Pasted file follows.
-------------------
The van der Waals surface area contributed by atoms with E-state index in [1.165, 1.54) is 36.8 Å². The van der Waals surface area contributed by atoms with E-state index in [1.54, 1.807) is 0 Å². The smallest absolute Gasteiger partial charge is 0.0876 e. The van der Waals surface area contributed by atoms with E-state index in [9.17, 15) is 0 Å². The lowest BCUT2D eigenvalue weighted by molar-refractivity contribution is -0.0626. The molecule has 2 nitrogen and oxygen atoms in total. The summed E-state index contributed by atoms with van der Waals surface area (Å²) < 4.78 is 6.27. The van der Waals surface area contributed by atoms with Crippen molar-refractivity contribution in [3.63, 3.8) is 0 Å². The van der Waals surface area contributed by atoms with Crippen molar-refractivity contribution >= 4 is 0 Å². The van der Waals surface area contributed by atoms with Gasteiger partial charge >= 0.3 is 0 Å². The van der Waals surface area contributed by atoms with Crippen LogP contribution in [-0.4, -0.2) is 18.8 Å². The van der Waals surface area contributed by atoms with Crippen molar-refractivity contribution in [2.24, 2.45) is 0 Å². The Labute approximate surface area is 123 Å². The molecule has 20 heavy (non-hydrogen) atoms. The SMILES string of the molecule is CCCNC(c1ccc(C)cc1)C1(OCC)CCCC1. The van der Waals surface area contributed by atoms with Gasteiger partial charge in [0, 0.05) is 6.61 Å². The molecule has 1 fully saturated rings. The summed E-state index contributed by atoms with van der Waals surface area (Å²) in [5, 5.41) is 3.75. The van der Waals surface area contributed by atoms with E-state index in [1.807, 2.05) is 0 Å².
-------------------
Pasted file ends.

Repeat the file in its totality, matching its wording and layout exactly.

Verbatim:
The van der Waals surface area contributed by atoms with E-state index in [1.165, 1.54) is 36.8 Å². The van der Waals surface area contributed by atoms with E-state index in [1.54, 1.807) is 0 Å². The smallest absolute Gasteiger partial charge is 0.0876 e. The van der Waals surface area contributed by atoms with E-state index in [9.17, 15) is 0 Å². The lowest BCUT2D eigenvalue weighted by molar-refractivity contribution is -0.0626. The molecule has 2 nitrogen and oxygen atoms in total. The summed E-state index contributed by atoms with van der Waals surface area (Å²) < 4.78 is 6.27. The van der Waals surface area contributed by atoms with Crippen molar-refractivity contribution in [3.63, 3.8) is 0 Å². The van der Waals surface area contributed by atoms with Crippen molar-refractivity contribution >= 4 is 0 Å². The van der Waals surface area contributed by atoms with Gasteiger partial charge >= 0.3 is 0 Å². The van der Waals surface area contributed by atoms with Crippen LogP contribution in [-0.4, -0.2) is 18.8 Å². The van der Waals surface area contributed by atoms with Crippen molar-refractivity contribution in [2.24, 2.45) is 0 Å². The Labute approximate surface area is 123 Å². The molecule has 20 heavy (non-hydrogen) atoms. The SMILES string of the molecule is CCCNC(c1ccc(C)cc1)C1(OCC)CCCC1. The van der Waals surface area contributed by atoms with Gasteiger partial charge in [0, 0.05) is 6.61 Å². The molecule has 1 fully saturated rings. The summed E-state index contributed by atoms with van der Waals surface area (Å²) in [5, 5.41) is 3.75. The van der Waals surface area contributed by atoms with E-state index in [1.807, 2.05) is 0 Å².